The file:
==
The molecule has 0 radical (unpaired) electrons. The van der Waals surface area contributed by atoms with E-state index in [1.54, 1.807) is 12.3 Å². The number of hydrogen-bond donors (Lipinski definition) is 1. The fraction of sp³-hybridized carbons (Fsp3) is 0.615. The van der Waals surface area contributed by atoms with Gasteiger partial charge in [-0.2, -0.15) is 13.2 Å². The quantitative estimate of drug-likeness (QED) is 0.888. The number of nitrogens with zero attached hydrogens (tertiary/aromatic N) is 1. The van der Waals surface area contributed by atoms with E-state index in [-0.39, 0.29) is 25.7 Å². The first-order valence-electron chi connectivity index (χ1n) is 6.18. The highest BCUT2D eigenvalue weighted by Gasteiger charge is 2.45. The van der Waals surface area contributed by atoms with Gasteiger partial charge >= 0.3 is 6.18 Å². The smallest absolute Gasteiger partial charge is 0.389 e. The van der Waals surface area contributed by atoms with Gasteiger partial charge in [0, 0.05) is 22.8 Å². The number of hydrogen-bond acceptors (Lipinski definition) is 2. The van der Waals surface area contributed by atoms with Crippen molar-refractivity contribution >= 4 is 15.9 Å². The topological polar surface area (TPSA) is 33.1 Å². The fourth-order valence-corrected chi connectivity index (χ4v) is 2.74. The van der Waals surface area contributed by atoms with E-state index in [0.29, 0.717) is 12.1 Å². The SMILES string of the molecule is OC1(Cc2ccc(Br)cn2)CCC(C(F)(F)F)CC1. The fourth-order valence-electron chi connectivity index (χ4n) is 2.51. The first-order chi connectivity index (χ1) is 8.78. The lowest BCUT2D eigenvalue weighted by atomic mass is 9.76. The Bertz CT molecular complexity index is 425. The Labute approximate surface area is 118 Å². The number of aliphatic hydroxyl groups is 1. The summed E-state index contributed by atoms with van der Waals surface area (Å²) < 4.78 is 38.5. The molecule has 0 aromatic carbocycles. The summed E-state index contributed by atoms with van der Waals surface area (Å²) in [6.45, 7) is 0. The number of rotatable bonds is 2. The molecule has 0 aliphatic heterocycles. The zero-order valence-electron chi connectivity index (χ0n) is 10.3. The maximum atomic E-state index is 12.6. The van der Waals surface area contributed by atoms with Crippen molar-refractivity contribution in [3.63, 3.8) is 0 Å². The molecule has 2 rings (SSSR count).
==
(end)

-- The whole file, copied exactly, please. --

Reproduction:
The molecule has 0 radical (unpaired) electrons. The van der Waals surface area contributed by atoms with E-state index in [1.54, 1.807) is 12.3 Å². The number of hydrogen-bond donors (Lipinski definition) is 1. The fraction of sp³-hybridized carbons (Fsp3) is 0.615. The van der Waals surface area contributed by atoms with Gasteiger partial charge in [-0.2, -0.15) is 13.2 Å². The quantitative estimate of drug-likeness (QED) is 0.888. The number of nitrogens with zero attached hydrogens (tertiary/aromatic N) is 1. The van der Waals surface area contributed by atoms with E-state index in [-0.39, 0.29) is 25.7 Å². The first-order valence-electron chi connectivity index (χ1n) is 6.18. The highest BCUT2D eigenvalue weighted by Gasteiger charge is 2.45. The van der Waals surface area contributed by atoms with Gasteiger partial charge >= 0.3 is 6.18 Å². The smallest absolute Gasteiger partial charge is 0.389 e. The van der Waals surface area contributed by atoms with Gasteiger partial charge in [0, 0.05) is 22.8 Å². The number of hydrogen-bond acceptors (Lipinski definition) is 2. The van der Waals surface area contributed by atoms with Crippen molar-refractivity contribution >= 4 is 15.9 Å². The topological polar surface area (TPSA) is 33.1 Å². The fourth-order valence-corrected chi connectivity index (χ4v) is 2.74. The van der Waals surface area contributed by atoms with E-state index in [0.29, 0.717) is 12.1 Å². The SMILES string of the molecule is OC1(Cc2ccc(Br)cn2)CCC(C(F)(F)F)CC1. The fourth-order valence-electron chi connectivity index (χ4n) is 2.51. The first-order chi connectivity index (χ1) is 8.78. The lowest BCUT2D eigenvalue weighted by atomic mass is 9.76. The Bertz CT molecular complexity index is 425. The Labute approximate surface area is 118 Å². The number of aliphatic hydroxyl groups is 1. The summed E-state index contributed by atoms with van der Waals surface area (Å²) < 4.78 is 38.5. The molecule has 0 aromatic carbocycles. The summed E-state index contributed by atoms with van der Waals surface area (Å²) in [6.45, 7) is 0. The number of rotatable bonds is 2. The molecule has 0 aliphatic heterocycles. The zero-order valence-electron chi connectivity index (χ0n) is 10.3. The maximum atomic E-state index is 12.6. The van der Waals surface area contributed by atoms with Crippen molar-refractivity contribution in [3.63, 3.8) is 0 Å². The molecule has 2 rings (SSSR count).